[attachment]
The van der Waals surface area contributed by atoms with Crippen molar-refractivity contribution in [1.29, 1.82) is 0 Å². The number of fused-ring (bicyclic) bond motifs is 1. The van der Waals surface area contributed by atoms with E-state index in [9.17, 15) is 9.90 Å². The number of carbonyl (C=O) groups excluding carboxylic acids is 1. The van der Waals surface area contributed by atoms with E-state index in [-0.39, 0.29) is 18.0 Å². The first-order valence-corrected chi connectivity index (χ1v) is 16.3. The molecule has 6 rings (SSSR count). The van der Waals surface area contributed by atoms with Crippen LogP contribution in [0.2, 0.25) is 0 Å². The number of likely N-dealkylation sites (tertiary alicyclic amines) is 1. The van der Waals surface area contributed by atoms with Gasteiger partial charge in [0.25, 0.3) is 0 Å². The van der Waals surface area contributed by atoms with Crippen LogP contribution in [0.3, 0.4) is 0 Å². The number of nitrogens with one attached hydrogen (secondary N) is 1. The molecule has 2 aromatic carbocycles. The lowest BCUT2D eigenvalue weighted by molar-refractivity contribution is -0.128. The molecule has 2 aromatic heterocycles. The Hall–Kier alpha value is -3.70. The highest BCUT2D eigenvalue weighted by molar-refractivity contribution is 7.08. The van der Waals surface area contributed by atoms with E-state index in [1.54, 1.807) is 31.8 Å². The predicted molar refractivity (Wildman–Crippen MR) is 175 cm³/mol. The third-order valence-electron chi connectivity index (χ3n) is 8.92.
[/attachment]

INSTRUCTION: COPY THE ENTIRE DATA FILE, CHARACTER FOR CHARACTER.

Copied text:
The van der Waals surface area contributed by atoms with Crippen molar-refractivity contribution in [1.29, 1.82) is 0 Å². The number of fused-ring (bicyclic) bond motifs is 1. The van der Waals surface area contributed by atoms with E-state index in [9.17, 15) is 9.90 Å². The number of carbonyl (C=O) groups excluding carboxylic acids is 1. The van der Waals surface area contributed by atoms with E-state index in [-0.39, 0.29) is 18.0 Å². The first-order valence-corrected chi connectivity index (χ1v) is 16.3. The molecule has 6 rings (SSSR count). The van der Waals surface area contributed by atoms with Crippen LogP contribution in [0.2, 0.25) is 0 Å². The number of likely N-dealkylation sites (tertiary alicyclic amines) is 1. The van der Waals surface area contributed by atoms with Gasteiger partial charge in [0.25, 0.3) is 0 Å². The van der Waals surface area contributed by atoms with Crippen LogP contribution in [0.3, 0.4) is 0 Å². The number of nitrogens with one attached hydrogen (secondary N) is 1. The molecule has 2 aromatic carbocycles. The lowest BCUT2D eigenvalue weighted by molar-refractivity contribution is -0.128. The molecule has 2 aromatic heterocycles. The Hall–Kier alpha value is -3.70. The highest BCUT2D eigenvalue weighted by molar-refractivity contribution is 7.08. The van der Waals surface area contributed by atoms with E-state index in [1.54, 1.807) is 31.8 Å². The predicted molar refractivity (Wildman–Crippen MR) is 175 cm³/mol. The third-order valence-electron chi connectivity index (χ3n) is 8.92.